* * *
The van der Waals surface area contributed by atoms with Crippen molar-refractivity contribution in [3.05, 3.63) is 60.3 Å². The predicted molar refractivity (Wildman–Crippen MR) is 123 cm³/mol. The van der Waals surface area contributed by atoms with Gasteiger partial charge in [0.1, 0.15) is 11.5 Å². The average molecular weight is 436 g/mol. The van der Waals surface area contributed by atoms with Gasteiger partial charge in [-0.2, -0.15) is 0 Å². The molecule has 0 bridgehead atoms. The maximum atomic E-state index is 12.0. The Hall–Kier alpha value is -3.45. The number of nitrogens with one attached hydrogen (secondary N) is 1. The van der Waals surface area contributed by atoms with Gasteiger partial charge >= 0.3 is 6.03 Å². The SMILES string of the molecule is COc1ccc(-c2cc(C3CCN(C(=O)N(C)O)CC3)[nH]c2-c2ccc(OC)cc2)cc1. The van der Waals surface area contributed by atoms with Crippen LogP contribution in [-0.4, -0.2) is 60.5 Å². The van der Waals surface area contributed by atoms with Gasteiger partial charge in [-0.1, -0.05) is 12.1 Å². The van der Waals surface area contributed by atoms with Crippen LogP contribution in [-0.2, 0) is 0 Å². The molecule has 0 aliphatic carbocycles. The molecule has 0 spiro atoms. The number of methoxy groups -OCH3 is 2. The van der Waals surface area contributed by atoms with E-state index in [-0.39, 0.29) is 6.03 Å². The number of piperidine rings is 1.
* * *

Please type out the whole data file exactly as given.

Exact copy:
The van der Waals surface area contributed by atoms with Crippen molar-refractivity contribution in [3.05, 3.63) is 60.3 Å². The predicted molar refractivity (Wildman–Crippen MR) is 123 cm³/mol. The van der Waals surface area contributed by atoms with Gasteiger partial charge in [0.1, 0.15) is 11.5 Å². The average molecular weight is 436 g/mol. The van der Waals surface area contributed by atoms with Gasteiger partial charge in [-0.2, -0.15) is 0 Å². The molecule has 0 bridgehead atoms. The maximum atomic E-state index is 12.0. The Hall–Kier alpha value is -3.45. The number of nitrogens with one attached hydrogen (secondary N) is 1. The van der Waals surface area contributed by atoms with Gasteiger partial charge >= 0.3 is 6.03 Å². The SMILES string of the molecule is COc1ccc(-c2cc(C3CCN(C(=O)N(C)O)CC3)[nH]c2-c2ccc(OC)cc2)cc1. The van der Waals surface area contributed by atoms with Crippen LogP contribution in [-0.4, -0.2) is 60.5 Å². The van der Waals surface area contributed by atoms with Gasteiger partial charge in [-0.1, -0.05) is 12.1 Å². The van der Waals surface area contributed by atoms with Crippen LogP contribution in [-0.2, 0) is 0 Å². The molecule has 0 aliphatic carbocycles. The molecule has 0 spiro atoms. The number of methoxy groups -OCH3 is 2. The van der Waals surface area contributed by atoms with E-state index in [-0.39, 0.29) is 6.03 Å². The number of piperidine rings is 1.